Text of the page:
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Sunday, 4 August, 2002, 04:59 GMT 05:59 UK
Food aid reaches famine-hit Swaziland
People sitting in a field
UN says nearly 13 million people in Africa are at risk

Food aid has started arriving in Swaziland - one of the Southern African countries in the middle of the current emergency where 140,000 people are suffering severe food shortages.

Victim of famine
People with HIV/Aids are especially vulnerable to hunger
The high level of HIV/Aids in this small landlocked country has exacerbated the impact of the drought - the worst in more than five years.

A third of the population are HIV positive.

With the food shortages expected to worsen by the end of the year it is forecast that more than 20% of the million-strong Swazi nation will be surviving on aid.

Fight for survival

People in the south-east of Swaziland - where the majority of those affected by the drought live - were celebrating Women's Day.

UN food aid appeal for southern Africa
Target: more than $600m
Zimbabwe: $285m for more than six million people
Malawi: $144m for more than 2.3 million people
Zambia: $71m for more than 2.3 million people
Mozambique: $44m for more than 500,000 people
Lesotho: $41m for nearly 500,000 people
Swaziland: $19 m for nearly 150,000 people
$6.8m for regional needs

The event was not only to mark the huge significance of the work women do in this part of the world.

It was also an opportunity to teach people about how to cope with the food shortages and bring the community together to re-emphasize the significance of HIV/Aids in this mountain kingdom.

"It's really very bad and it's very much exacerbated by HIV/Aids," Pamela Megit, from the Lutheran Development Service non-governmental organisation, said.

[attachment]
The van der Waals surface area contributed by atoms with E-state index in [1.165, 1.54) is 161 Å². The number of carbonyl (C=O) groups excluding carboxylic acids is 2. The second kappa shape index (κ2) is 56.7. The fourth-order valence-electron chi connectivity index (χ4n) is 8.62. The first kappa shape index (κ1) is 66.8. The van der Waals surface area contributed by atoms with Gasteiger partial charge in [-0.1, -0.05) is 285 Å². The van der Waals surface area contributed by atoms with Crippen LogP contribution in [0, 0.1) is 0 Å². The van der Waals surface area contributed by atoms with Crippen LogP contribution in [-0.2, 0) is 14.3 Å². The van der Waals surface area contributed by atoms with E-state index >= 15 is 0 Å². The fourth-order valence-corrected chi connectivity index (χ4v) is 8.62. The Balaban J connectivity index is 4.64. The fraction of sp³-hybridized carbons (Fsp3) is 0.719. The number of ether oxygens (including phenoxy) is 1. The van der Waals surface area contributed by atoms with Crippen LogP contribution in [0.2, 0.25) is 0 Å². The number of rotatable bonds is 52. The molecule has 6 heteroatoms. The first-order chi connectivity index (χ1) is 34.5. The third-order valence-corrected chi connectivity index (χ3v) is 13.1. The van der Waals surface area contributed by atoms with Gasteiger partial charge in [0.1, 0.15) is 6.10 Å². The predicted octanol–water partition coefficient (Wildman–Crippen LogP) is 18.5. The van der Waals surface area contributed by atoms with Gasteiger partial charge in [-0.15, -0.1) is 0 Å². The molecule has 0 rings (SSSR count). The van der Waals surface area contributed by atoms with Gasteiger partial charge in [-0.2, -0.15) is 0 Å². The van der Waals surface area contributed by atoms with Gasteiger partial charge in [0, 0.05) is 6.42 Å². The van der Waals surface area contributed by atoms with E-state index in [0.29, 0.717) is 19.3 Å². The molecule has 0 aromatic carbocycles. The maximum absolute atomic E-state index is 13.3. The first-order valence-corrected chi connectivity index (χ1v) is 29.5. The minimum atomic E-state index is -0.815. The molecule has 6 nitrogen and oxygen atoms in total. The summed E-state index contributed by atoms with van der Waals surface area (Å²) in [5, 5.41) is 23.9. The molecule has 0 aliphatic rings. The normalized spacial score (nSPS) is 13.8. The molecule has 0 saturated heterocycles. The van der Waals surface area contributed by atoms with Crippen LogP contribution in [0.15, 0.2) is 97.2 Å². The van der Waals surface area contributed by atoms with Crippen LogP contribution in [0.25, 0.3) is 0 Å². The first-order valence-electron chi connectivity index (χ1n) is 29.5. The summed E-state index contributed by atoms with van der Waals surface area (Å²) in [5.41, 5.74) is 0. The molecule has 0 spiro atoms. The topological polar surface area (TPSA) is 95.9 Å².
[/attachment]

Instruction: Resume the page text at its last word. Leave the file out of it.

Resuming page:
"So many adults have died that we're now facing a situation where we've got 10%, in this area anyway, of households headed by children.

"That's children under-18, or alternatively very old people in their eighties. People who can't work, so those households find it very difficult to survive."

'Change, not giveaways'

Food aid is now arriving in the country.

Famine crisis:

Grain and oil from the US is being distributed through the NGOs who know where those most in need are.

Swaziland is an absolute monarchy, not a dictatorship, but it is also not classified as a democracy in the western sense.

"This part of the country is really the most dry part, that's where we have our severe droughts as well," Queen Labikiza, one of the King Mswati's nine wives and a campaigner against poverty and HIV/Aids said.

"That's why I think we find ourselves being in a situation of poverty because people in the rural areas most of the time rely on subsistence farming.

"Of course, more can be done. It's just that our system of governance is rather slow at distributing things the way they should, especially the basic things like water and shelter and stuff like that, but they do try."

Food aid is not, of course, the answer.

The poor and hungry with their failed crops live in view of lush green fields of sugar cane, a commercial crop.

Many charity workers in Swaziland believe a change of policy from the government is the way to solve the problem in the long term, not giveaways.

Key stories

Horn of Africa

Southern Africa

West Africa

Ways to help



See also:

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30 May 02 | Africa
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